The newly launched STRUCTURA Functional Dentistry is unconventional in many ways: it focuses on real healing instead of promoting a beautiful and “quick” smile. As for the brand identity—it is both professional and revolutionary. Interview!
Dentist Dr. Rebeka Pittner is not just trying to launch another practice, but also takes a complex approach to dentistry: an innovative dental clinic, she says, not only aims to correct aesthetics but also to cure. But how can this become visible to patients? Or: how can a dental clinic be cool after all? Rebeka turned to the designers of DARE STUDIO Fanni Zámbó and István Zámbó, to design an image that could present the STRUCTURA functional dental clinic in an authentic way, with a big dose of cool factor.
Rebeka, let’s start at the beginning: what do we mean by functional dentistry?
Dr. Rebeka Pittner: Functional dentistry is characterized by the fact that it strives to preserve and/or restore function in all dental interventions. This is particularly important because, if we leave aside primary care, private dental practices promote a beautiful and “quick” smile. I don’t want to take the edge off this, but I have seen many times a smile that is beautiful but functionally incorrect. What does it mean? Faulty speech or chewing function, changes in swallowing, which affect the chewing joint, the associated muscles and, through them, virtually the entire musculoskeletal system. The concept that I work with structures the treatments in order to achieve a functional rehabilitation that goes beyond the head and neck region and aims at stabilizing the whole body.
The word ‘structure’ refers not only to the organization of the medical side, but also to the reorganization of the human body. Going from the basics, step by step, to meeting aesthetic needs. Nor does this concept exclude beauty, but it does not consider it the organizing force of treatments. It is a shift in thinking that makes a dental practice look different: it takes on a different dynamic, putting dental interventions in a broader perspective.
What ideas did you bring to the DARE STUDIO team? As I understand it, it was an explicit request on your part that classic, worn-out clichés such as a “tooth” or “denture” should not appear in the design…
Rebeka: I approached DARE STUDIO with this very idea, to really change the look of all the elements of the identity, to reflect the approach. I really didn’t want to use teeth, it was a conscious decision. I don’t think in terms of teeth, I think in terms of a system, which of course has elements, and as a dentist, I can influence the dynamics of the head and neck region by changing the teeth.
Most of my inspiration came from architecture. This is also due to the fact that orthodontics, my narrow field of specialty, is practically building dental arches, which—in a good case—form a unit like a well-functioning building. Force-resistance pairs are created to keep the structure stable. As a dentist, my goal can be no greater than to account for as many effects as possible that can impact the head and neck region.
Again, when I try to make the principles clear, I use architecture to help me, for example, designing a treatment on a solid foundation: I want to achieve a unit that is hard to break down and that will last in the event of a windstorm, flood or earthquake. I passed these ideas on to Fanni and her team—and that’s how identity elements such as stair treads and arches were born.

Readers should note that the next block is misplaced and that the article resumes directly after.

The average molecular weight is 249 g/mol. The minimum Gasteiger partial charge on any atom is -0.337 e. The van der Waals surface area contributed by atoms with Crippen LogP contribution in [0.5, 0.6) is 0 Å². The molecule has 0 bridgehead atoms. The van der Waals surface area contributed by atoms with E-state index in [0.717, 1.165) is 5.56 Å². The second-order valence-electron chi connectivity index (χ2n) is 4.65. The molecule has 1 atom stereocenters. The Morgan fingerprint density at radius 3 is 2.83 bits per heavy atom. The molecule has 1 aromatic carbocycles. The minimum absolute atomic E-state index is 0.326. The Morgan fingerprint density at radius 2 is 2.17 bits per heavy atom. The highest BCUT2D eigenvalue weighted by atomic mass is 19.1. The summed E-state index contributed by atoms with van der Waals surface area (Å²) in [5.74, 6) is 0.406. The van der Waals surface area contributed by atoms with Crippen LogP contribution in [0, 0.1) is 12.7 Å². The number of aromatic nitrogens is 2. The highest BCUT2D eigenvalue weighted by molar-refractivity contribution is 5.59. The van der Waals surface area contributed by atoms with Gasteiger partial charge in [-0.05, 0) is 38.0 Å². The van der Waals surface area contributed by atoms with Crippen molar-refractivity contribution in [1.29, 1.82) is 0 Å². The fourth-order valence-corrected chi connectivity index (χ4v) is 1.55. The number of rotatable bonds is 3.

Fanni, tell us a little bit about the design process, about working together: how difficult was it for you as graphic designers to think outside the box with STRUCTURA?
Fanni Zámbó: For us, the peak of creativity is always when we can design beyond the obvious, beyond the first associations. Often, we have to fight for an unconventional concept with our clients, because it takes a good dose of daring to get them to try something they haven’t tried at least a hundred times before. Of course, this kind of attitude is not something you can expect on every project, so we were delighted when Rebeka approached us.
We always start the planning with a thorough discussion, after which we make two or three mood boards. These already include colors, typography, logo sketches—it gives a sense of the visual direction. Rebeka could articulate the feeling she wanted to communicate to her clients. So, there were elements that we fixed at the beginning of the project, such as purple-neon colors and integrating the architecture in some way. When we looked around the dental practices, it was clear that this was going to be the right direction. The most exciting thing about this project is how to present a dentistry without any clear iconography.
How did the color scale develop and how did you arrive at the architectural elements?
Fanni: Given that we had the color scheme from the start of the project, the bigger challenge was to find the illustration. We looked at different architectural drawing styles. In the early stages, we also had anatomical drawings and a combination of these with architecture. In the end, we went for a single abstract direction.
The single identity does not end with the website. If my information is correct, you have also paid attention to details such as workwear, business cards…
Fanni: We think a well-built visual system—all the components that a company’s customers will encounter—should be recognizable and branded. Such was the case with the website, which had to be both professionally informative and graphically interesting. We designed the basic branding features (business card, letterhead, folder, social media presence), but also the workwear and the images that would be displayed in the office. The identity is constantly expanding and evolving with the business, so there are always new opportunities for further collaboration.
Photos: Era Belléncs